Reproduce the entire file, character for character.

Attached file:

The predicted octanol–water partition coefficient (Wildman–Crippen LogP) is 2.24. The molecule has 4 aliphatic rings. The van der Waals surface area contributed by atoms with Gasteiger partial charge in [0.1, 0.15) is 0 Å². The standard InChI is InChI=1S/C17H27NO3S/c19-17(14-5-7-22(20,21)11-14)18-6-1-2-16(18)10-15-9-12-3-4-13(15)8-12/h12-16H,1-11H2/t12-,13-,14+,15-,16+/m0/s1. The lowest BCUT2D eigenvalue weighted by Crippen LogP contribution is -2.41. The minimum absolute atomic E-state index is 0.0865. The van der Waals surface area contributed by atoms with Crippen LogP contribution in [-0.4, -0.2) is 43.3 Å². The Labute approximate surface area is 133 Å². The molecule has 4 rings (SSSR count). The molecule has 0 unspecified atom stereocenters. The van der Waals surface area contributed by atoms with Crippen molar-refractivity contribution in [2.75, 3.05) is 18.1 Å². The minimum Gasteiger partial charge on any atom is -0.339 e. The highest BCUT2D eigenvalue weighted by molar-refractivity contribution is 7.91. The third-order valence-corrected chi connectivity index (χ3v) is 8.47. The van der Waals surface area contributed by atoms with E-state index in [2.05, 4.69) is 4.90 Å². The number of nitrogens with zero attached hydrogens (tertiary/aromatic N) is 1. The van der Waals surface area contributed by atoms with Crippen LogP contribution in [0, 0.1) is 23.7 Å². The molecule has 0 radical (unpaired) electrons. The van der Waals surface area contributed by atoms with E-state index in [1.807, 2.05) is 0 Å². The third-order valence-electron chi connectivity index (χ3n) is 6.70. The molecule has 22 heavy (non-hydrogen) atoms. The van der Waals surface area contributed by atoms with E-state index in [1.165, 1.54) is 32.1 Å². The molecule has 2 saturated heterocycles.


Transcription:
The predicted octanol–water partition coefficient (Wildman–Crippen LogP) is 2.24. The molecule has 4 aliphatic rings. The van der Waals surface area contributed by atoms with Gasteiger partial charge in [0.1, 0.15) is 0 Å². The standard InChI is InChI=1S/C17H27NO3S/c19-17(14-5-7-22(20,21)11-14)18-6-1-2-16(18)10-15-9-12-3-4-13(15)8-12/h12-16H,1-11H2/t12-,13-,14+,15-,16+/m0/s1. The lowest BCUT2D eigenvalue weighted by Crippen LogP contribution is -2.41. The minimum absolute atomic E-state index is 0.0865. The van der Waals surface area contributed by atoms with Crippen LogP contribution in [-0.4, -0.2) is 43.3 Å². The Labute approximate surface area is 133 Å². The molecule has 4 rings (SSSR count). The molecule has 0 unspecified atom stereocenters. The van der Waals surface area contributed by atoms with Crippen molar-refractivity contribution in [2.75, 3.05) is 18.1 Å². The minimum Gasteiger partial charge on any atom is -0.339 e. The highest BCUT2D eigenvalue weighted by molar-refractivity contribution is 7.91. The third-order valence-corrected chi connectivity index (χ3v) is 8.47. The van der Waals surface area contributed by atoms with E-state index in [2.05, 4.69) is 4.90 Å². The number of nitrogens with zero attached hydrogens (tertiary/aromatic N) is 1. The van der Waals surface area contributed by atoms with Crippen LogP contribution in [0, 0.1) is 23.7 Å². The molecule has 0 radical (unpaired) electrons. The van der Waals surface area contributed by atoms with E-state index in [1.807, 2.05) is 0 Å². The third-order valence-electron chi connectivity index (χ3n) is 6.70. The molecule has 22 heavy (non-hydrogen) atoms. The van der Waals surface area contributed by atoms with E-state index in [1.165, 1.54) is 32.1 Å². The molecule has 2 saturated heterocycles.